Thus, in order to be true to its international human rights enforcement mission and to preserve the integrity of its, and the Holy See’s, international human rights protection regime, the UN General Assembly urgently needs to: 1) summarily expel the Holy See from the UN for its centuries-old moral crime against humanity of diplomatic gender apartheid against Catholic women; 2) formally appoint a UN Special Envoy to the Holy See to conduct a Universal Periodic Review (UPR) of the Holy See’s human rights record in order to compel it to publicly appoint a Vatican diplomatic official to co-oversee the Holy See’s establishment of professional women diplomats; and 3) officially acknowledge, as well as provide operational funding and office space for the Vatican Diplomacy Women’s Task Force, the Pontifical Ecclesiastical Diplomatic Apostolate of Women & The Laity (PEDAWL), and the PUBVM Vatican School of Law, Diplomacy & Foreign Service for Catholic Women in order to create official full-time, salaried Catholic Vatican Women Ecclesiastical Diplomatic Representatives, who are then assigned to the Holy See’s global network of ecclesiastical diplomatic missions (apostolic nunciatures) and included on the Holy See’s official diplomatic list of Pontifical Representatives published in the Vatican’s Annuario Pontificio.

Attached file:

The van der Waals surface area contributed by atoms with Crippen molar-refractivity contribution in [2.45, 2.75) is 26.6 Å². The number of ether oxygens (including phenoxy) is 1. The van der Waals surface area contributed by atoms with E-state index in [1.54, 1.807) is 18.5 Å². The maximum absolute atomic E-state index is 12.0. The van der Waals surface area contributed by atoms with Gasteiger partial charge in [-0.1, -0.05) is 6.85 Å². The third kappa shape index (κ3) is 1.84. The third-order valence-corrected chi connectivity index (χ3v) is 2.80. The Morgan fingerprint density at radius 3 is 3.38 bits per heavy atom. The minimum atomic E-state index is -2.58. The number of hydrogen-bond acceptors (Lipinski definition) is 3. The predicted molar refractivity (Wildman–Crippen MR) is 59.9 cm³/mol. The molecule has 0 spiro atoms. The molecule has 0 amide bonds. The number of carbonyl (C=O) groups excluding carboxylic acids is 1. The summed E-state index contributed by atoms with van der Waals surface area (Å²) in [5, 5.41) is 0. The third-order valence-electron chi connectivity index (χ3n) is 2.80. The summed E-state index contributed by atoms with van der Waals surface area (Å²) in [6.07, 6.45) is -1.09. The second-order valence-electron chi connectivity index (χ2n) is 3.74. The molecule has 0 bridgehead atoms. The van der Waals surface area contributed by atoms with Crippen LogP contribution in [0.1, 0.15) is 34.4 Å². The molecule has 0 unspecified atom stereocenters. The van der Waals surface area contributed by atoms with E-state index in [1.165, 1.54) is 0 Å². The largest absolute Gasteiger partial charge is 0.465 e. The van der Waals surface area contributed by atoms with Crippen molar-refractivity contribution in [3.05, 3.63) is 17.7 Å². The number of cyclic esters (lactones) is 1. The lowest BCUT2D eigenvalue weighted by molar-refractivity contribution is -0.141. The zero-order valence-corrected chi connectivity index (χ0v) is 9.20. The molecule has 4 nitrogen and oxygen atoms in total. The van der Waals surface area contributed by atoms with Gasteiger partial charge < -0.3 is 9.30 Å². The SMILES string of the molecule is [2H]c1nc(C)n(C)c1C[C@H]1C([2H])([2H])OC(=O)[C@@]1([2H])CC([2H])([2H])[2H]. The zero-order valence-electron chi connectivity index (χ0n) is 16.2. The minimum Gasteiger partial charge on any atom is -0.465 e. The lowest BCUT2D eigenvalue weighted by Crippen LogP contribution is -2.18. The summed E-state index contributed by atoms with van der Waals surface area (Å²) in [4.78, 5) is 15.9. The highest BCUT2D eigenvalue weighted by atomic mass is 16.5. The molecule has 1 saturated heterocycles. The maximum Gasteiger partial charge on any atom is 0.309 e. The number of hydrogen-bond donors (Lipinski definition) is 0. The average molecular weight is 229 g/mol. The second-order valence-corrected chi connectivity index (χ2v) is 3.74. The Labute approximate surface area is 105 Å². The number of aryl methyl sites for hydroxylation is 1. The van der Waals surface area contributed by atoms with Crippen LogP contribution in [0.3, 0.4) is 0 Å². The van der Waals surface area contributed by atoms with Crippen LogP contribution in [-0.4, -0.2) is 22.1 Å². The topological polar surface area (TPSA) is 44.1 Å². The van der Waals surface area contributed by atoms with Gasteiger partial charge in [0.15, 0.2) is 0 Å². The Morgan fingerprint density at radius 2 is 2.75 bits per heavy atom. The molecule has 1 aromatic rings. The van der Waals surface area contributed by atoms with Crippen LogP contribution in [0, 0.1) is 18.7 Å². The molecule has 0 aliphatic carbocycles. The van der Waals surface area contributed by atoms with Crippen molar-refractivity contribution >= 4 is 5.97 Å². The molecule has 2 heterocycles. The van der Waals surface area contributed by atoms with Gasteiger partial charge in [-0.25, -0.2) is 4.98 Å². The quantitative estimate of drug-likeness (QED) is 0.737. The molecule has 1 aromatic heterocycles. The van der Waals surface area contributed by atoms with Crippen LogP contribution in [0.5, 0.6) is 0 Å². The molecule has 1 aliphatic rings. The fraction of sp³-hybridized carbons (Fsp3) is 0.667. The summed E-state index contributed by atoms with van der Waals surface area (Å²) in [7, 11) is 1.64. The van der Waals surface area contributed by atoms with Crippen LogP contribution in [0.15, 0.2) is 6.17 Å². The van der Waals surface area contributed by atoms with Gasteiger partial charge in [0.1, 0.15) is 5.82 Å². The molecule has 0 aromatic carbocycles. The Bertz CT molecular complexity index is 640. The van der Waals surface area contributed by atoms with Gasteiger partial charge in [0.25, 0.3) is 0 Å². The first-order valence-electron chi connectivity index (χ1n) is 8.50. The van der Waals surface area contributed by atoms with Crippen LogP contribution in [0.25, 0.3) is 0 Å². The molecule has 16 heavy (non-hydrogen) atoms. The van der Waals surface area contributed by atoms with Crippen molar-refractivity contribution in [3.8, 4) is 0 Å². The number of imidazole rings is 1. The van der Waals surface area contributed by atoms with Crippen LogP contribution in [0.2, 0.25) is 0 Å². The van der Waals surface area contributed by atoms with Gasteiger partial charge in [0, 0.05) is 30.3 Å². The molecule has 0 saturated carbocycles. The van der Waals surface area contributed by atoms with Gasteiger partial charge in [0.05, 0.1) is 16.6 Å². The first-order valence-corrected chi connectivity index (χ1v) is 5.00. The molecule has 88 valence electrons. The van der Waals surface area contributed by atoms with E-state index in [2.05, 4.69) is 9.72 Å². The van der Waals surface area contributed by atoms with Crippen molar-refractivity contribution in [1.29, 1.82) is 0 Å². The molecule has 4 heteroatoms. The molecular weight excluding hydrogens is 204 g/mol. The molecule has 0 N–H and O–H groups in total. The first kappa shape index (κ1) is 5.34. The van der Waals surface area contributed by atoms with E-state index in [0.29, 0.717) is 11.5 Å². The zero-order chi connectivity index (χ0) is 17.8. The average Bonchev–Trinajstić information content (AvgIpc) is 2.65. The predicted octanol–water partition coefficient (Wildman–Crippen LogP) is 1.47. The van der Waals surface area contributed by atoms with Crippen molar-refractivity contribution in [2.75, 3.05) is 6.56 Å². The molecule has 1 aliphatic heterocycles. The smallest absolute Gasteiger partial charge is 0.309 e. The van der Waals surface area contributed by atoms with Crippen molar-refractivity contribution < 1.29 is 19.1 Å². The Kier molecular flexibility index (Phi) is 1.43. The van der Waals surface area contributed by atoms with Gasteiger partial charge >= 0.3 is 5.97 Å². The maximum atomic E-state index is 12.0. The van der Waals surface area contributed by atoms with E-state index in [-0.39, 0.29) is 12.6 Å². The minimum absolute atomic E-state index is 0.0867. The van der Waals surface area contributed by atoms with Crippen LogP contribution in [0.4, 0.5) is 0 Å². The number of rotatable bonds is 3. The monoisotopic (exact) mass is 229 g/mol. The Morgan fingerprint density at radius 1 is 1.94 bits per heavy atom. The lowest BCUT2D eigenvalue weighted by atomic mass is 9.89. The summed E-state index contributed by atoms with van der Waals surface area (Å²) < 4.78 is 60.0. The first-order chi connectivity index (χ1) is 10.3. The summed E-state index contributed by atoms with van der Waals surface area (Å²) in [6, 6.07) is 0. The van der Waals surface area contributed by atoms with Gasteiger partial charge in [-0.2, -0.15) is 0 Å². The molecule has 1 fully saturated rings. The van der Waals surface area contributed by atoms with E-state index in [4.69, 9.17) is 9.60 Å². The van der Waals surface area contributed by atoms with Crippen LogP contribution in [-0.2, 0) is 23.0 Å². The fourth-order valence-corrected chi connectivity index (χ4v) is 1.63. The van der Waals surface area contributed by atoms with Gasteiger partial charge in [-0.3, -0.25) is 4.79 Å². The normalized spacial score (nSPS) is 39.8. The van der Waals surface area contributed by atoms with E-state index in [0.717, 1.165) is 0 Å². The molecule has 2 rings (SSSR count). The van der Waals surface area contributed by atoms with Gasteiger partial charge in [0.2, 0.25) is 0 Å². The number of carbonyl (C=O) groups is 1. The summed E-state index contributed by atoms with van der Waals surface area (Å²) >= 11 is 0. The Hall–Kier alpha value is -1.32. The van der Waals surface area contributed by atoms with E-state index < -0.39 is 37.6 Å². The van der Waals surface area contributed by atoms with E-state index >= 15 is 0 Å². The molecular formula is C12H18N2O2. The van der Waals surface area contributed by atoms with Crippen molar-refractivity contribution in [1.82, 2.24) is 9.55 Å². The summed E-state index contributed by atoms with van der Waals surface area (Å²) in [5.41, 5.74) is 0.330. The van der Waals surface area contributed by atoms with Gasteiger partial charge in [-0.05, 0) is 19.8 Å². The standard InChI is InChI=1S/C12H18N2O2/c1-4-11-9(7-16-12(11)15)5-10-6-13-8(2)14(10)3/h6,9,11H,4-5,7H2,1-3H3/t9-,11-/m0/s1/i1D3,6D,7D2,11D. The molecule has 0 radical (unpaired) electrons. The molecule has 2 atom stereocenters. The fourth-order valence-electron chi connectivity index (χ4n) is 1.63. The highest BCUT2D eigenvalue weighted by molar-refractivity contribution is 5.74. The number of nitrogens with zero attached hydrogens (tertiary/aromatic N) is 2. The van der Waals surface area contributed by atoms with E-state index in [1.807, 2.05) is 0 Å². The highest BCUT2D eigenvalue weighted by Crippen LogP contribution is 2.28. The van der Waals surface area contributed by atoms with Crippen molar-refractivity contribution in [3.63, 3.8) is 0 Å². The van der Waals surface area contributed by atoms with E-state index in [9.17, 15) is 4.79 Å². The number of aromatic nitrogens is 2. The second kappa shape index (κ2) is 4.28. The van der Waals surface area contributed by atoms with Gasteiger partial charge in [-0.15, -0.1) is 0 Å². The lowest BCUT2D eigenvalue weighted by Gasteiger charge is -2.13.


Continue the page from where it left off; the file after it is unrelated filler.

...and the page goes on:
Catholic women, like any other class of global women, deserve, and have a right to equal protection under the UN’s international – as well as the Holy See’s ecclesiastical – human rights rules of law. It is the UN’s responsibility to ensure that Holy See takes firm and effective action to terminate its centuries-old policy of systemic exclusion Catholic women from official admission into the Holy See’s ecclesiastical foreign service ministry and diplomatic “human rights” mission apostolate—or it needs to summarily expel the Holy See from all participation in the UN’s global family of human rights organizations.
Photo: CNS photo/Alessia Pierdomenico, Reuters. Pope Benedict XVI greets Vatican-accredited diplomats during an audience at the Vatican.
HdG, Amb. du Christ et de Marie, Dna. Maria St. Catherine De Grâce Sharpe, o.s.m., O.SS.T., Eccl.J.D., the “First Lady of Vatican/Holy See Pontifical Ecclesiastical Diplomacy” is a European-born U.S., Roman Catholic Vatican/Holy See, UN & Oxford-Vatican Diplomacy trained Ecclesiastical Diplomat & Diplomatic Scholar, and former U.S. Intelligence Officer, who formerly served as an unpaid ad hoc Special Diplomatic Affairs Attaché with the Holy See’s Permanent Observer Mission to the UN (by special appointment of the Papal Secretary of State Cardinal Casaroli (1979-1990) and the Founder/President of The Vatican Diplomacy Human Rights Consortium which includes: The Institute on Vatican Law & Diplomacy (which maintains the world’s most comprehensive website on the subject of Vatican Diplomacy at www.vaticandiplomacy.org), the Vatican Diplomacy Women’s Task Force, the Pontifical Ecclesiastical Diplomatic Apostolate of Women & The Laity (PEDAWL), the PUBVM Vatican School of Law, Diplomacy & Foreign Service for Catholic Women (under development), and L'Ecole Ste. Jean Baptiste, the Pontifical Ecclesiastical Diplomatic College for Post-Graduate & Executive Leadership Excellence in Ecclesiastical Diplomacy & Advanced Professional Ecclesiastical Diplomatic Training (under development).